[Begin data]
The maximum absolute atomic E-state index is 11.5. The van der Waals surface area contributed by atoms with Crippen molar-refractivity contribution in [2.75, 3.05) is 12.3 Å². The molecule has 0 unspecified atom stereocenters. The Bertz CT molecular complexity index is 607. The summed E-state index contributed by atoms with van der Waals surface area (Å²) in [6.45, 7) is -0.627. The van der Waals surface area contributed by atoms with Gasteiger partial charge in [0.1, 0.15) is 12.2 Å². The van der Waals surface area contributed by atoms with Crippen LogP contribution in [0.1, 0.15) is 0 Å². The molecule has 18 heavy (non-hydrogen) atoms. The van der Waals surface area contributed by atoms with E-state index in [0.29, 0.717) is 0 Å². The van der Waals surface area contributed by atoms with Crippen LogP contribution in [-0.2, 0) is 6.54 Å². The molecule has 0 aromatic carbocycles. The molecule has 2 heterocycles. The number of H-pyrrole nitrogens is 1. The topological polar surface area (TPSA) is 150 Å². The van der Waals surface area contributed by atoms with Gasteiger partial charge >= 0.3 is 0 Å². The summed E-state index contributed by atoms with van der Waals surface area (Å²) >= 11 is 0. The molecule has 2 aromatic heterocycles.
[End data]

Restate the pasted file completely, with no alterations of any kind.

The maximum absolute atomic E-state index is 11.5. The van der Waals surface area contributed by atoms with Crippen molar-refractivity contribution in [2.75, 3.05) is 12.3 Å². The molecule has 0 unspecified atom stereocenters. The Bertz CT molecular complexity index is 607. The summed E-state index contributed by atoms with van der Waals surface area (Å²) in [6.45, 7) is -0.627. The van der Waals surface area contributed by atoms with Gasteiger partial charge in [0.1, 0.15) is 12.2 Å². The van der Waals surface area contributed by atoms with Crippen LogP contribution in [0.1, 0.15) is 0 Å². The molecule has 18 heavy (non-hydrogen) atoms. The van der Waals surface area contributed by atoms with E-state index in [0.29, 0.717) is 0 Å². The van der Waals surface area contributed by atoms with Crippen LogP contribution in [-0.2, 0) is 6.54 Å². The molecule has 0 aromatic carbocycles. The molecule has 2 heterocycles. The number of H-pyrrole nitrogens is 1. The topological polar surface area (TPSA) is 150 Å². The van der Waals surface area contributed by atoms with Gasteiger partial charge >= 0.3 is 0 Å². The summed E-state index contributed by atoms with van der Waals surface area (Å²) >= 11 is 0. The molecule has 2 aromatic heterocycles.